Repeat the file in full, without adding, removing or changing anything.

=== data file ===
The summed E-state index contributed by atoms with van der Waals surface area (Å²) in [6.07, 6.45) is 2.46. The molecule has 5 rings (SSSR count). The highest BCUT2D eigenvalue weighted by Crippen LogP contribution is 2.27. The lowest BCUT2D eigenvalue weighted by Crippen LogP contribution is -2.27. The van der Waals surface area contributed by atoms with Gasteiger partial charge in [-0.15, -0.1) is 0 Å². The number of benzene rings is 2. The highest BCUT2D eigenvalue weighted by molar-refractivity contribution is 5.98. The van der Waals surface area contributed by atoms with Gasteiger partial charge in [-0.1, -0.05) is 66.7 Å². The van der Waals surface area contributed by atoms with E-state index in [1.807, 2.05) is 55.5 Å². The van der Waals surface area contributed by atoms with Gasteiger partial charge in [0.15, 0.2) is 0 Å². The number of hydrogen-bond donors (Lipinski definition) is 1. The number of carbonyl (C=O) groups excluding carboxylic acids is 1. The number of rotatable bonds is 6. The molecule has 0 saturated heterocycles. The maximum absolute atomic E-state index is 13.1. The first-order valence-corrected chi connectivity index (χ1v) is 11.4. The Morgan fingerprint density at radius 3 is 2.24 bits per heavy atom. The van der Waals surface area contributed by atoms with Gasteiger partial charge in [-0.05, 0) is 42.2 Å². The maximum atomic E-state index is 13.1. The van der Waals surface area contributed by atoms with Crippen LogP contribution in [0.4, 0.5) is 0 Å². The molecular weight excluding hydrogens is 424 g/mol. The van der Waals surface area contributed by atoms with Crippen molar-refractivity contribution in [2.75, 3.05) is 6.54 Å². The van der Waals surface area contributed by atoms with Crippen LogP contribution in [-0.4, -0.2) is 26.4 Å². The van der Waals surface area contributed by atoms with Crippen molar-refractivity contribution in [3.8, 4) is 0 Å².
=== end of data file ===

The summed E-state index contributed by atoms with van der Waals surface area (Å²) in [6.07, 6.45) is 2.46. The molecule has 5 rings (SSSR count). The highest BCUT2D eigenvalue weighted by Crippen LogP contribution is 2.27. The lowest BCUT2D eigenvalue weighted by Crippen LogP contribution is -2.27. The van der Waals surface area contributed by atoms with Gasteiger partial charge in [-0.15, -0.1) is 0 Å². The number of benzene rings is 2. The highest BCUT2D eigenvalue weighted by molar-refractivity contribution is 5.98. The van der Waals surface area contributed by atoms with Gasteiger partial charge in [-0.1, -0.05) is 66.7 Å². The van der Waals surface area contributed by atoms with E-state index in [1.807, 2.05) is 55.5 Å². The van der Waals surface area contributed by atoms with Gasteiger partial charge in [0.15, 0.2) is 0 Å². The number of hydrogen-bond donors (Lipinski definition) is 1. The number of carbonyl (C=O) groups excluding carboxylic acids is 1. The number of rotatable bonds is 6. The molecule has 0 saturated heterocycles. The maximum absolute atomic E-state index is 13.1. The first-order valence-corrected chi connectivity index (χ1v) is 11.4. The Morgan fingerprint density at radius 3 is 2.24 bits per heavy atom. The van der Waals surface area contributed by atoms with Gasteiger partial charge in [-0.05, 0) is 42.2 Å². The maximum atomic E-state index is 13.1. The van der Waals surface area contributed by atoms with Crippen LogP contribution in [0.4, 0.5) is 0 Å². The molecular weight excluding hydrogens is 424 g/mol. The van der Waals surface area contributed by atoms with Crippen molar-refractivity contribution in [2.75, 3.05) is 6.54 Å². The van der Waals surface area contributed by atoms with Crippen LogP contribution in [-0.4, -0.2) is 26.4 Å². The van der Waals surface area contributed by atoms with Crippen molar-refractivity contribution in [3.8, 4) is 0 Å².